DISCUSSION 1 According to HIMSS, interoperability “describes the extent to

                                                                            DISCUSSION 1

According to HIMSS, interoperability “describes the extent to which systems and devices can exchange data, and interpret that shared data. For two systems to be interoperable, they must be able to exchange data and subsequently present that data such that it can be understood by a user.” There are four levels of interoperability:

  1. foundational
  2. structural
  3. semantic
  4. organizational

Foundational interoperability: the ability of one I.T. system to send data to another I.T. system. The receiving I.T. system does not necessarily need to be able to interpret the exchanged data — it must simply be able to acknowledge receipt of the data payload. This is the most basic tier of interoperability.

 

Structural interoperability: “the uniform movement of healthcare data from one system to another such that the clinical or operational purpose and meaning of the data are preserved and unaltered,” HIMSS states.
In order to achieve structural interoperability, the recipient system should be able to interpret information at the data field level. This is the intermediate level of interoperability.

 

Semantic Interoperability: the ability of health I.T. systems to exchange and interpret information — then actively use the information that has been exchanged. Semantic interoperability is the highest level of interoperability.“Semantic interoperability takes advantage of both the structuring of the data exchange and the codification of the data, including vocabulary so that the receiving information technology systems can interpret the data,” stated HIMSS.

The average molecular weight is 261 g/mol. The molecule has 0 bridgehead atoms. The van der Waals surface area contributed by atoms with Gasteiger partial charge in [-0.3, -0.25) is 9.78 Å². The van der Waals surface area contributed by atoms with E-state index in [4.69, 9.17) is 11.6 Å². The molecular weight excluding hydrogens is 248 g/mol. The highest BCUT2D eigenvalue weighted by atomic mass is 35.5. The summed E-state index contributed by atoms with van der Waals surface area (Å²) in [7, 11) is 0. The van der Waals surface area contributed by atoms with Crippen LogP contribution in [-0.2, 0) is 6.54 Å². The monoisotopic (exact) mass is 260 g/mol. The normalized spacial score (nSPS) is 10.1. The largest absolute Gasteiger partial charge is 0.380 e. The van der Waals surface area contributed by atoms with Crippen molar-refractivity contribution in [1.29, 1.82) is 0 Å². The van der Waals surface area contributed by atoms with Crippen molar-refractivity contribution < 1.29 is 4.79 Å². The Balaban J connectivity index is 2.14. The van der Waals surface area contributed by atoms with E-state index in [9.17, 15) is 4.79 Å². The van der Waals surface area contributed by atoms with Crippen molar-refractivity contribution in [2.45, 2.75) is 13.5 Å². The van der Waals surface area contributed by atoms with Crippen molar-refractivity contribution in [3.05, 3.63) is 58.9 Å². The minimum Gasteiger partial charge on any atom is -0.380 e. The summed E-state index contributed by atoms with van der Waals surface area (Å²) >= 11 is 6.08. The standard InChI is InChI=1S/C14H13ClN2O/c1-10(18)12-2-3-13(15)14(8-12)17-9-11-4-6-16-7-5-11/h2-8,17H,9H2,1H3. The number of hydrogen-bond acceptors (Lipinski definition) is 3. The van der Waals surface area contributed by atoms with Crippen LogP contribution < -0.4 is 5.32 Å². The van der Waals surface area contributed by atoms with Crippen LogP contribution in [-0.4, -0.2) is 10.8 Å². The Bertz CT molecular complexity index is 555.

Achieving semantic interoperability allows providers to exchange patient summary information with other caregivers and authorized parties using different EHR systems to improve care quality, safety, and efficiency.
This level of interoperability allows healthcare organizations to seamlessly share patient information to reduce duplicative testing, enable better-informed clinical decision-making, and avoid adverse health events.
Effective health data exchange can also help to improve care coordination, reduce hospital readmissions, and ultimately save hospitals money.  

“New” Organizational (Level 4) – includes governance, policy, and social. While semantic interoperability is the goal, most healthcare organizations are still working to establish foundational and structural interoperability.
Hospitals and health systems can utilize existing health data standards to achieve lower levels of interoperability and set a solid foundation for future improvements in health data exchange.

Evaluate one of the Interoperability levels listed above.

Include the following aspects in the discussion:

  • Using your text and other      course resources, assess one of the following levels listed above and its      importance in achieving full interoperability.
  • Discuss technical and      economic barriers hospitals face in achieving your chosen level of      interoperability.
  • Explore the role the      government plays in your chosen level.
  • Share suggestions as a      health care leader to support the development of your chosen level.

REPLY TO 2 OF MY CLASSMATES DISCUSSION TO THE ABOVE QUESTIONS AND EXPLAIN WHY YOU AGREE. MINIMUM OF 150 WORDS EACH

Classmate’s Discussion 1

Foundational interoperability involves the close organization and teamwork of diverse investors, including patients, providers, and health information technology (I.T.) professionals. Yet, the U.S. healthcare delivery system remains to have a culture defined by owners, where data have become more of a product and inexpensive profits than a basis for organized care. According to (Interoperability and the Connected Health Care System | CMS, n.d.) There have been many accusations over foundational interoperability issues with I.T. systems accused of “information blocking” or purposely tampering with the flow of information between different I.T. systems. Foundational interoperability often intimidates vendors into accepting and using certain HIMSS, rather than enabling collaboration across these technologies (Healthcare Interoperability: 3 Top Barriers| Kanda Software, n.d.).